Dogs love to use their noses. They're always sniffing for dropped table scraps or checking out which dogs have visited the front yard. And dogs have amazing noses. To help them pick up scents, they have about 300 million olfactory receptor cells, while we have a measly 5 million.
Dogs also love to eat. Dinnertime is their favorite time, second only to maybe breakfast. Or anytime there's a treat involved.
So why not combine their two great loves into a homemade toy that lets them use their amazing noses to sniff for treats?
I sometimes play scent games with my dog where I hide treats under boxes or cups when he's not looking and then tell him "find it!" He goes bounding about, his nose going nuts as he searches wildly for those yummy bits of food. A snuffle mat makes that game so much more fun.
A snuffle mat is a pad with strips of fleece where you tuck in your dog's treats or his daily kibble. He has to go sniffing and snuffling in the mat to find each piece. It offers mental stimulation and teaches dogs to do a little tracking or what's known as nosework. It also slows down fast eaters so they can't scarf their food so quickly.
I made a snuffle mat for the little blind puppy I'm currently fostering. He can't see, but his nose works overtime. I thought it would be a fun way for him to eat his meals.
How to make a snuffle mat
You only need two things to make a simple mat:
A grid-style sink mat. I found one that was 12.5 inches by 10.8 inches for $5 at Target. Some people have used anti-fatigue mats from home improvement stores, but they are much larger (and more expensive) and you have to have them cut down to size.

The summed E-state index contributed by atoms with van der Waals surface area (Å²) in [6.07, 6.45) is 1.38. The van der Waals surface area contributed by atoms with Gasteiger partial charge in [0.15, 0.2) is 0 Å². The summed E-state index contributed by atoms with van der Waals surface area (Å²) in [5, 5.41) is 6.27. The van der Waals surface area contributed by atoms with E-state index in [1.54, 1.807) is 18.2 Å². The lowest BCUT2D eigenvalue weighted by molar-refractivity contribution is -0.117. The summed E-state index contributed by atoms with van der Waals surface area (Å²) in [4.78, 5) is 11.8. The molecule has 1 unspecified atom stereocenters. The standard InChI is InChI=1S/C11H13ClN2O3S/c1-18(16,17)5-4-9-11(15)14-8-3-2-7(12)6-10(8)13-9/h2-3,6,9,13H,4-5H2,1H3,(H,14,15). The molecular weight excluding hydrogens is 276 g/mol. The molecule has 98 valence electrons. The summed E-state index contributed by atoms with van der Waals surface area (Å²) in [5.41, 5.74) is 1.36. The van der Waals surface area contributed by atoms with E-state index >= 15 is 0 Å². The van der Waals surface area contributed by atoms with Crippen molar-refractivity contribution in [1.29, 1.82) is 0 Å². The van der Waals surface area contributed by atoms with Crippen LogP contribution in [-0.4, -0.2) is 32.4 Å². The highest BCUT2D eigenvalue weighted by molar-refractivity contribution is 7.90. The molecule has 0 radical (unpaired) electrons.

Fleece. Depending on the size of your mat and how long you want to make your strips, you need about a yard to a yard and a half of fleece. I used a little less than a yard for mine. Because I didn't care what mine looked like, I bought half a yard each of two different patterns that were on sale for just $1/yard each. Try not to get a very heavy weight fleece because it's more difficult to work with.
Cut the fleece into strips about an inch or so wide and about 6-7 inches long. They don't have to be exact and you can vary the lengths and widths a little to make the mat more interesting.
Take a strip and poke it through a hole in the mat and poke the other end through the hole next to it. Tie it tight on the other side. There's no need to double-knot it unless your strips are really long.
Keep doing this until you've filled all the holes. Then look at your completed mat from the other side. If you see any spots that look sparse, go ahead and fill them in with extra strips. You don't want food to be able to fall through to the other side.
When completed your mat should look something like the photos above.
How to use your mat
Once you have your mat finished, it's time to bring on the dog!
With my foster puppy right now, I'm just scattering most of his kibble near the top of the mat and pushing a few deeper in between the strips. He finds the easy ones first and then goes snuffling for the rest. I say "find it!" when I put him down in front of the mat so he knows that he's hunting for something fun.
Of course, my dog Brodie is on standby, eagerly ready to step in and "help" the puppy if he can't find all the food. If I use this mat for Brodie, I would have to make it much tougher, pushing all the food deep down in the strips before he gets to play.
One note: Be sure not to leave the mat alone with your dog. Even the little puppy was so intensely working on his snuffling that he untied a few strips while hunting for food. He easily could've chewed off some fleece and eaten it if he'd wanted to. So this is a supervised game. Fleece covered in kibble and dog drool will start to taste yummy after time.